'Wyrd Sisters' - the Television Series Content from the guide to life, the universe and everything

'Wyrd Sisters' - the Television Series

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Terry Pratchett's Television Adaptations
Truckers | Soul Music | Wyrd Sisters
Hogfather | The Colour of Magic | Going Postal
Good Omens | The Watch | The Abominable Snow Baby
I think 'Wyrd Sisters' has been brilliantly brought to life in this excellent animated version.
- Terry Pratchett

Wyrd Sisters is the second and last Cosgrove Hall animated adaptation of one of Sir Terry Pratchett's Discworld novels, following Soul Music. Made in 1997, it is based on the novel of the same name, which was the sixth Discworld novel, first published in 1988. The adaptation builds on the success of Soul Music to create a more contained story focussing on fewer characters, with a strong Shakespearean theme and lashings of Terry Pratchett humour.


Felmet: I see it's got Death in it.
Fool: Always popular. People expect him...

In the kingdom of Lancre, Duke Felmet, encouraged by his wife, murders his cousin King Verence to inherit the throne. Verence's baby son, the true heir, is rescued from the castle and placed in the care of a coven of three witches, Granny Weatherwax, Nanny Ogg and Magrat Garlick, who each give him a magical gift. Naming him Tomjon, they allow a band of strolling players headed by Olwyn Vitoller the actor and Hwel, a dwarf playwright, to adopt him, ensuring he is safely out of the kingdom.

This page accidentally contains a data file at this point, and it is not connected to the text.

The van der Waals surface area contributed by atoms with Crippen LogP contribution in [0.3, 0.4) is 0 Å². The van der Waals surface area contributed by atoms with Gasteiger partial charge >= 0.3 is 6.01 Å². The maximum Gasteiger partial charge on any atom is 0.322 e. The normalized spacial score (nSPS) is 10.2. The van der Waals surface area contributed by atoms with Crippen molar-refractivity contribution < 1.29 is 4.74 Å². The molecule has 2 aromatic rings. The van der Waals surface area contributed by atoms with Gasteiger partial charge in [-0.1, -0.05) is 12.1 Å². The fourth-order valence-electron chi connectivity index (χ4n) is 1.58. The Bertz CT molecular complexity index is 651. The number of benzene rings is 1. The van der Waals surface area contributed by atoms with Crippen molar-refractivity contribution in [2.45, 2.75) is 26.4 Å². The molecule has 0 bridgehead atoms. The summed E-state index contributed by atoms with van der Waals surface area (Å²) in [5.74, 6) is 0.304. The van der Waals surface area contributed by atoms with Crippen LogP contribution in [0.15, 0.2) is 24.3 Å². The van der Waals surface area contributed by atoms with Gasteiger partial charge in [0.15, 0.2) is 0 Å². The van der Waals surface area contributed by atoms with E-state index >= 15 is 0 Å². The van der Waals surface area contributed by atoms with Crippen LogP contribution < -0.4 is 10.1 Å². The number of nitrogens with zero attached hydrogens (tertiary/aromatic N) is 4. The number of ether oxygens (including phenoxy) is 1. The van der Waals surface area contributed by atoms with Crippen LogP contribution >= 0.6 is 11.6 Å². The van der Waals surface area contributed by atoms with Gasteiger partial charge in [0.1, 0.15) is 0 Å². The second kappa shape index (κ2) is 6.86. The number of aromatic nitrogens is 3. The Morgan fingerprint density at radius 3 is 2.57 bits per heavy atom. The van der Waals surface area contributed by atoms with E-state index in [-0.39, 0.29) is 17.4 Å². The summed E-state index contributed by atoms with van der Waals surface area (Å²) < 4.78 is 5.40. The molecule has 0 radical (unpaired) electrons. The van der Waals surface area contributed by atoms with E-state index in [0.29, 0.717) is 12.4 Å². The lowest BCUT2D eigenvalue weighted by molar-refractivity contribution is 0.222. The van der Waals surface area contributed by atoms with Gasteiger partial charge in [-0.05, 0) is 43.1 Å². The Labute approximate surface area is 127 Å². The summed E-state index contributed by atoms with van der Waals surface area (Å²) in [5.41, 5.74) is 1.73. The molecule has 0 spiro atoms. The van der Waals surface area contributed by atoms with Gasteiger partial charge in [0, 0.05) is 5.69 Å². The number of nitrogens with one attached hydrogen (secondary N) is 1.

Yet cruel Duke Felmet loathes the kingdom of Lancre with a passion, especially detesting the trees. Three years into his reign he is becoming increasingly insane and paranoid that the witches are plotting against him. Felmet and his wife wish to turn the people of Lancre against the witches. After seeking his faithful Fool's advice they decide to hire a band of actors to re-enact a play portraying King Verence as a wicked tyrant who ruled unjustly with the aid of black and midnight hags.

The kingdom of Lancre as a whole, not just the people but all the living minds inside it, including those of animals and trees, is upset that the kingdom is ruled by a king who does not care for it. Granny Weatherwax knows that only the true king can end Felmet's reign, and Tomjon is 18 years too young to challenge him. If Lancre waits 18 years for the heir to return then the kingdom will be destroyed.

How will the witches solve this dilemma? What words of power can they use to banish the fearsome demon Wxrthltl-jwlpklz back to the hideous depths from which he came?1 Will the actors learn that the pay, no, they mean the play, is the thing?


It's the poetry of the voices that I really appreciate.
- Terry Pratchett

Characters and actors in Bold appear in other Discworld adaptations.

Granny WeatherwaxAnnette Crosbie
Nanny OggJune Whitfield
MagratJane Horrocks
Verence, the Fool} Les Dennis
Duke FelmetRob Rackstraw
Duchess FelmetEleanor Bron
King VerenceJimmy Hibbert
DeathChristopher Lee

People and Places

Popular recurring Discworld characters that appear in Wyrd Sisters include:

    • Death
    • Binky
  • Witches and People of Lancre:
    • Granny Esmerelda Weatherwax
    • Nanny Gytha Ogg
    • Magrat Garlick
    • Greebo the Cat
    • Verence, the Fool
  • Ankh-Morpork People:
    • Chrysoprase the Troll (Head of the Breccia crime syndicate)